Powell Fed Looks Past Stock Market Woes, Follows Through on Rate Hike

By: Tho Bishop
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Against the wishes of Donald Trump and many investors, the Powell Fed followed through on its projected interest rate hike — its fourth for 2018. The targeted federal funds rate now stands at 2.25 – 2.5, which still remains historically low.

The FOMC announcement did make a slight concession to those worried about it tightening monetary policy too quickly by decreasing the number of projected rate hikes in 2019 from three to two. The dot plot, which graphics projected future interest rates from FOMC, also indicated a slightly more dovish tone to future monetary policy than was indicated in September. 

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h/t Zerohedge

While I was critical of Trump’s selection of Powell two years ago, today’s move does paint a contrast between him and his predecessor. Under Janet Yellen, the Fed was marked by its timidity to raise rates in the face of turbulence in stocks and foreign markets — something Powell faced today. Her routine of failing to follow through on projected interest rates hike even forced her to admit that the Fed’s communication tool of forward guidance was rendered impotent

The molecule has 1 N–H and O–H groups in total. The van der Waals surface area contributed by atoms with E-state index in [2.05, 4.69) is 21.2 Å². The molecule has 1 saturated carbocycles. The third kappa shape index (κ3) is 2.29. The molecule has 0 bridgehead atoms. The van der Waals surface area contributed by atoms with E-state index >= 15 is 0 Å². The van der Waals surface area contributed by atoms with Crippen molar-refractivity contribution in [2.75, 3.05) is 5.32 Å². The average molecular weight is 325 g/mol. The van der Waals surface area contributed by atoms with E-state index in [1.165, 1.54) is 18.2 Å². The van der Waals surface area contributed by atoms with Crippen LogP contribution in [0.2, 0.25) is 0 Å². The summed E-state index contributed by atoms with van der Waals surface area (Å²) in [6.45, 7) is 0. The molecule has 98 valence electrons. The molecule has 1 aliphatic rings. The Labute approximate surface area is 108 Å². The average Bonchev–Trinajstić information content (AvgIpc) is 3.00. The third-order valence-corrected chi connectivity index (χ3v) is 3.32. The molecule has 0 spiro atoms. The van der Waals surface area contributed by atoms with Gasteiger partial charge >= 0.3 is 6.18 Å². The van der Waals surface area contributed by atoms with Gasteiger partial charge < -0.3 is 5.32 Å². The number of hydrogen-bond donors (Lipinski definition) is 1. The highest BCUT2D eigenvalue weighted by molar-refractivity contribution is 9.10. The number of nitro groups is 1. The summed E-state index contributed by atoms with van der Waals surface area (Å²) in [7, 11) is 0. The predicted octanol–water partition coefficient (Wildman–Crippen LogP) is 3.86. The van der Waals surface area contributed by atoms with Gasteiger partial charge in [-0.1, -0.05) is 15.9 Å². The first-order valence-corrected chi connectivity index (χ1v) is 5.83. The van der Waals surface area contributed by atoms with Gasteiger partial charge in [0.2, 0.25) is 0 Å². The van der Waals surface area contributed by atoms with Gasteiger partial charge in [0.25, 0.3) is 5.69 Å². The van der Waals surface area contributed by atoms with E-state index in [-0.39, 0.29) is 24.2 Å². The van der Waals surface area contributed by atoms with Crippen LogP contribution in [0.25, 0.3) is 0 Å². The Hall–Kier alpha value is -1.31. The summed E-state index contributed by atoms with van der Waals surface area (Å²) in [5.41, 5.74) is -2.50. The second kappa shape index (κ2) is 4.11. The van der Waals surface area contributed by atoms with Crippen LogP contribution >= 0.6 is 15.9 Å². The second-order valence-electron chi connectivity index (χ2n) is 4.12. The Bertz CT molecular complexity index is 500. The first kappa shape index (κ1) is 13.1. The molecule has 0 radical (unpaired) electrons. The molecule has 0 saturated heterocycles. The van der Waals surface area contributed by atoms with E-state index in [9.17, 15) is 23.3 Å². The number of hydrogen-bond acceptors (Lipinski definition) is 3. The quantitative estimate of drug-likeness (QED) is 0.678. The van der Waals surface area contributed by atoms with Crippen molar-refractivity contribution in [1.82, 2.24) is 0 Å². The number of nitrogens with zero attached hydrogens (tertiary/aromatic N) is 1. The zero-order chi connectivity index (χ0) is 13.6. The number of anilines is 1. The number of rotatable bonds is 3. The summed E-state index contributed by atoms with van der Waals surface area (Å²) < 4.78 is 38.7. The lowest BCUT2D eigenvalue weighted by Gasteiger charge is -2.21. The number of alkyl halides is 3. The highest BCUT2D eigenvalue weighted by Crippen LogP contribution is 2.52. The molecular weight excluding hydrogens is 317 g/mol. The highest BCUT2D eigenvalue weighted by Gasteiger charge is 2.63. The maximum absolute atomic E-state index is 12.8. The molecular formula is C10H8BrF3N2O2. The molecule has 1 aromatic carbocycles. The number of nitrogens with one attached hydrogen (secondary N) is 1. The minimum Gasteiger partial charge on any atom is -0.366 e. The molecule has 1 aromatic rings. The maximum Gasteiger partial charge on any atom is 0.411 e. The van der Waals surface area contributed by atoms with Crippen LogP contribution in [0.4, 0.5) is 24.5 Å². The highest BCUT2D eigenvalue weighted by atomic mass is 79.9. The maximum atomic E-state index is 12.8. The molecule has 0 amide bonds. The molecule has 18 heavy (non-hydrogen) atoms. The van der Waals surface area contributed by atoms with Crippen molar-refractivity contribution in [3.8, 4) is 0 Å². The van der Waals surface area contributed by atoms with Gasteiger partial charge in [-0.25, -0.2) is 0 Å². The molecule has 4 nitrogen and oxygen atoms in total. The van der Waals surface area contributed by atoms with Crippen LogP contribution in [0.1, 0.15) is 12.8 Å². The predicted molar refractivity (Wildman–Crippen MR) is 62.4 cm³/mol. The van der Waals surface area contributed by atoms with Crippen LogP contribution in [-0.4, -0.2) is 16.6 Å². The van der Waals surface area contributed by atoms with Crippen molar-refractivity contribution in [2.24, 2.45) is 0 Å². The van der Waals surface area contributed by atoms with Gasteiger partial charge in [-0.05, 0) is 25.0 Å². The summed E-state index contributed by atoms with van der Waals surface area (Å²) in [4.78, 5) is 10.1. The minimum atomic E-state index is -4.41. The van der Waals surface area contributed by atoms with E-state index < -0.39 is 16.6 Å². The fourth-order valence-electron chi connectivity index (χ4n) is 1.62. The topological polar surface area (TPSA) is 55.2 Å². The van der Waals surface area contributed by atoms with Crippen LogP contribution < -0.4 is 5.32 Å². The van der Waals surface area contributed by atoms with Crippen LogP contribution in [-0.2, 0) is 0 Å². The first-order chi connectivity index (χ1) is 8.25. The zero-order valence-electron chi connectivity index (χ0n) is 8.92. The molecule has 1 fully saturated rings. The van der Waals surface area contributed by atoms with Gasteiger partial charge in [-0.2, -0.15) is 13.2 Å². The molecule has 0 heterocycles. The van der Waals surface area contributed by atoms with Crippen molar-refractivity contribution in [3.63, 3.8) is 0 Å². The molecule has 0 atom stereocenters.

As Daniel Lacalle noted in his analysis of the Yellen’s record: 

Yellen’s legacy is indeed poor. The Federal Reserve, under her mandate, has consistently lagged behind the curve by more than 250 basis points. It has also been very poor when it comes to analyzing the US economy, underestimating inflation, jobs, and growth. Fundamentally, she has been accused of simply perpetuating the measures taken by Bernanke and avoiding taking decisive action to curb extreme complacency in financial markets.

Yellen also overestimated the strength of the job market, ignoring why real wages did not rise despite low unemployment, and completely underestimated the abrupt rise in housing prices. More importantly, she never commented on the rising problem of government spending and debt, increases in taxes and regulation and the negative impact of these factors on key aspects of the economy, particularly wages and investment.

Yellen’s mandate can be summarized in two words: missed opportunity. She arrived when the economy was already healed and growing, and failed to identify the burdens on growth created by excessive debt and taxes. More importantly, she had a fantastic window of opportunity to reduce the $4.5 trillion balance sheet of the Federal Reserve when markets were soaring, and raise rates closer to the inflation level, and decided not to do it, missing a critical window of opportunity.

While Powell may look better than others that came before him, it does nothing to change the issues inherent in central banking, nor the many issues he inherited from the follies of monetary policy past. The global economy continues to be saturated with enormous government, corporate, and personal debt, bubbles, and malinvestment.

For the economy, Winter is Coming and nothing central bankers can do will change that. 

Today’s FOMC Statement Compared to Last September:

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h/t Zerohedge

 

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